[PW] need help with swedish translation

cowan at ccil.org cowan at ccil.org
Wed May 6 13:19:12 PDT 2015


Sten Thaning scripsit:

> My best guesses:

I sent your email (anonymized) to the proprietor of Language Hat, a
linguistics blog with a lot of highly knowledgeable people on it,
and he posted it at <http://languagehat.com/som-ni-see>, open to
comments.  One has already arrived, which I will transcribe here
(OP, please note):

It’s definitely written by a barely literate Swede, there are many
lexicographic errors there. For instance, the word “fottograf”
is all wrong, it should be “fotografi”. You could maybe blame
the double t’s on 19th century spelling (there was a major Swedish
spelling reform in the early 20th century, but I don’t think this
case would have been affected), but more importantly “fotograf” means
“photographer”, not “photograph”. “sesta” is a clearly misspelling of
“sista” (“last”, in Swedish).

“ljemna” is interesting. There’s no Swedish word spelled like that,
but  “lämna” meaning “to leave” (which could easily be misspelled
as “lemna”) is close. It looks weird to Swedish speakers though,
because in Swedish, “lj” in the beginning of words are universally
pronounced as a soft “j” (such as in “ljuga”, “to lie”). You’d have
to be a fairly terrible speller to make that mistake.

The last case is interesting. I agree that at first it looks like
sentence fragments, but it could also reasonably be transcribed as
“detta ar min datta åkk vån”, which, with a huge pinch of salt,
could mean “This is my father and friend”.

Many of these words sound like transcriptions of Swedish dialects,
and I would be fairly certain that it’s a rural speaker that wrote this.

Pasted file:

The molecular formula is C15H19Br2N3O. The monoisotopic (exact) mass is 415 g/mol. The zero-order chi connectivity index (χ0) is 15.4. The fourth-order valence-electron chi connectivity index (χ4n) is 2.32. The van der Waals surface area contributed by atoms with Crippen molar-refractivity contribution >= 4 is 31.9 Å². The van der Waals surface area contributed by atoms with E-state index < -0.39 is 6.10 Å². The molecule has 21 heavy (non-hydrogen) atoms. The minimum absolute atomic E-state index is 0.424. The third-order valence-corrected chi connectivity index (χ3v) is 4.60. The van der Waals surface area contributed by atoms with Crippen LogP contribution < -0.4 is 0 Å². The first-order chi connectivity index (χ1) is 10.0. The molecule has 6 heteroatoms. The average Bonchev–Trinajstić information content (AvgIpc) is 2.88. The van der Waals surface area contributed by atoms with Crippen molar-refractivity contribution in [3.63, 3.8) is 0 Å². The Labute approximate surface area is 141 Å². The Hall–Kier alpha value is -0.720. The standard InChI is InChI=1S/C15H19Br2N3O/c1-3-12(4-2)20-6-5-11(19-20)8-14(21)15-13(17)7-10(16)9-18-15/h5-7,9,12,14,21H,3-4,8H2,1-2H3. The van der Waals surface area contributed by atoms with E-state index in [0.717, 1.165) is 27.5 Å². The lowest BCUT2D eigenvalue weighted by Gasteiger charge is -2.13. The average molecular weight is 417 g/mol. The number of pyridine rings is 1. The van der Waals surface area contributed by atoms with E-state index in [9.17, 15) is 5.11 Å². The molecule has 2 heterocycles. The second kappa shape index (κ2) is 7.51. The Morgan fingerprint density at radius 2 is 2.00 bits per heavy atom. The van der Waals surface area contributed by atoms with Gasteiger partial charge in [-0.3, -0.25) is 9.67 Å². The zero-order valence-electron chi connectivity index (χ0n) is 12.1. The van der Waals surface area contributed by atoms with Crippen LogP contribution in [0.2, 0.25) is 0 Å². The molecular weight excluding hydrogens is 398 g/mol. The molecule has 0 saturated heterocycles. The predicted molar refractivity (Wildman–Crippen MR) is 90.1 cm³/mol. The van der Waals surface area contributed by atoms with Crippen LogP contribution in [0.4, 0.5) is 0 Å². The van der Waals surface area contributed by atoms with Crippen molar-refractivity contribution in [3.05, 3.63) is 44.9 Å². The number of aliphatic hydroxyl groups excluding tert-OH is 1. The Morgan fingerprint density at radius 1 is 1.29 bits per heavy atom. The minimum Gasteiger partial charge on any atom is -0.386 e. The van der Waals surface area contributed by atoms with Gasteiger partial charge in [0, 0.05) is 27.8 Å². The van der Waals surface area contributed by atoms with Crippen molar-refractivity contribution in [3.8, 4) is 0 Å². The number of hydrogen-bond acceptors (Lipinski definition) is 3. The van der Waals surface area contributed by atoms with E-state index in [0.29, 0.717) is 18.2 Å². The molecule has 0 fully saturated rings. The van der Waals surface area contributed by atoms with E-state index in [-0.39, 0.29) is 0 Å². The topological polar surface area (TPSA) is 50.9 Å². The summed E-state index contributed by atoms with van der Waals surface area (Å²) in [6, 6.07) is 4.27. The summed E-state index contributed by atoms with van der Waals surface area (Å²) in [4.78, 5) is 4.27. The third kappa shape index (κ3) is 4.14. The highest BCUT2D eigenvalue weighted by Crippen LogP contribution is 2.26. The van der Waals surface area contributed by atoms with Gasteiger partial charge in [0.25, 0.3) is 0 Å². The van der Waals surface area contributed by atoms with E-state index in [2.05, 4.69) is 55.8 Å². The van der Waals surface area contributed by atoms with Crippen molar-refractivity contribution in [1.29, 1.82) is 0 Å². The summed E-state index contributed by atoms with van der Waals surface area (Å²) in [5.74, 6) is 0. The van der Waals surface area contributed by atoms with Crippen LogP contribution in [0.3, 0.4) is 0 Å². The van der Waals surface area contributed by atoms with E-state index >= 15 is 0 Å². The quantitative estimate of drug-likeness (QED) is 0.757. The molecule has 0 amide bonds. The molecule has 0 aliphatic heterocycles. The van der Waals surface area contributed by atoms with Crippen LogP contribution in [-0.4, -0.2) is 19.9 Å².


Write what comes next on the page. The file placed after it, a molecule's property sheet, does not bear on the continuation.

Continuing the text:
The most interesting clue is “åkk”, the misspelling of “och” (“and”, in
Swedish). Double k’s are almost unheard of in Swedish (like English,
we use “ck” or occasionally “ch”), but it’s common in Northern Swedish
place names (like Jokkmokk, for instance). The reason for this is that
those place names doesn’t come from Swedish, they come from the Sami
language, the Finno-Ugric language spoken by the Sami peoples in northern
Sweden and Finland.

If I were to guess, I would say that whoever wrote this comes from a
bilingual community where both Swedish and Sami (or Meänkieli) are spoken,
and that he or she has very little formal education.

As it happens, I’m visiting my parents right now, so I showed my mother
the writing (she being vastly better att reading cursive than me).
She read the last sentence fragment as “detta ar min dotter åkk vån”,
which would mean “this is my daughter and friend” (though still very
misspelled). That makes much more sense, I fairly convinced she’s right.

Full disclosure though: she doesn’t buy my northern Sweden theory.
I think she’s wrong about that, though.

(end)

More comments will probably accumulate with varying amounts of relevance:
topic drift is a fact of life at Language Hat, but it's one of the
rare civilized places on the Web where "Don't read the comments" is
not at all to be recommended.

-- 
John Cowan          http://www.ccil.org/~cowan        cowan at ccil.org
Monday we watch-a Firefly's house, but he no come out.  He wasn't home.
Tuesday we go to the ball game, but he fool us.  He no show up.  Wednesday he
go to the ball game, and we fool him.  We no show up.  Thursday was a
double-header.  Nobody show up.  Friday it rained all day.  There was no ball
game, so we stayed home and we listened to it on-a the radio.  --Chicolini




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